It’s a question that’s top of mind for any job seeker: What experiences and skills matter most when it comes to landing a position? Our Graduate Business Career Services team seeks to answer this question by talking to recruiters, founders, business owners and C-level executives about the qualities and skills they think make potential employees stand out and get noticed. This month, we spoke with Anna Leither, director of client services for Elicit Insights.

What do you look for in a candidate?

We’re a fairly small company so it’s important to us that we make the right hire. We’re looking for candidates who are not only smart, driven and experienced, but also excited about working with a small, entrepreneurial organization. Some people have great work ethic but their mindset is “my job pays the bills.” We’re looking for people who want their job to be a more fulfilling aspect of their life – who view their work as an opportunity to build something great. In our case, we’re building an organization that is pushing boundaries in analytics and marketing, and forging customer-centric change in Fortune 500 companies.

Since we are a consulting agency, we have numerous clients spanning a variety of industries, and employees are expected to be able to pivot from one client to the next, as well as work on multiple client projects at once. This means we need people who can absorb, process and store large quantities of new information quickly, as well as maintain relationships with many client contacts.

There are many more things we think about when screening candidates. To highlight a few:

  • We talk with candidates about their professional development goals. It has to be a mutually beneficial fit, and there has to be enough room for growth within Elicit that we can reasonably expect the fit to last for a while.
  • Our business operates with a geographically decentralized employee population; we meet at client sites part of the time, and collaborate remotely from home offices the rest of the time. We look for candidates who are comfortable with travel but also have the self-discipline needed to work effectively from home.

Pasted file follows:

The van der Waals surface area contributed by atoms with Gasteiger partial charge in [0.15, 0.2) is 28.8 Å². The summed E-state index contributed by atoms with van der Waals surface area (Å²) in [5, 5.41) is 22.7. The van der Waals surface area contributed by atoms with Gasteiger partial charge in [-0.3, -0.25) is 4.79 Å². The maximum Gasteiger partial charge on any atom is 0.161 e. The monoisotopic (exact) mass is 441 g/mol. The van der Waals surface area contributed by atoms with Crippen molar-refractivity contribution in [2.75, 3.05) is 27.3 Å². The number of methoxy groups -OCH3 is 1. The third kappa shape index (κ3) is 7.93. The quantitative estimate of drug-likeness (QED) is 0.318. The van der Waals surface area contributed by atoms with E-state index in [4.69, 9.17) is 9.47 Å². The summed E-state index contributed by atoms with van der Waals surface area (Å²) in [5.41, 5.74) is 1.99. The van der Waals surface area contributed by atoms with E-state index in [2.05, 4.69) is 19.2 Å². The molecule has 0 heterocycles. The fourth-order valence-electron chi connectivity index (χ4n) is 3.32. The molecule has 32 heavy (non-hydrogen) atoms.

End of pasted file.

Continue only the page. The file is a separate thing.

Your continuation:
• Finally, there’s an element of cultural fit that’s hard to put a finger on, but really important to the hiring process. Our organization is like a second family. There are people from all walks of life, but there are certain common values that help us gel, such as intellectual curiosity, strong work ethic, appreciation for humor, passion for life and a genuine interest in the lives of others.

How would you describe Elicit Insights’ business culture?

There’s a great degree of equality within the organization. We have a flat organizational structure and build project teams from across the organization in whatever way will best serve the client (rather than sticking to a hierarchical team formula). So we end up with a community that works together really efficiently. I think people feel like their ideas are welcomed at all levels, and there’s an open invitation for conversation.

What does NOT excite you about a candidate?

I am turned off by a candidate when I get a sense that he or she is not being entirely honest, is exaggerating their level of expertise or is trying to “butter up” the interviewer.

What are some exciting trends you see at Elicit or in the industry?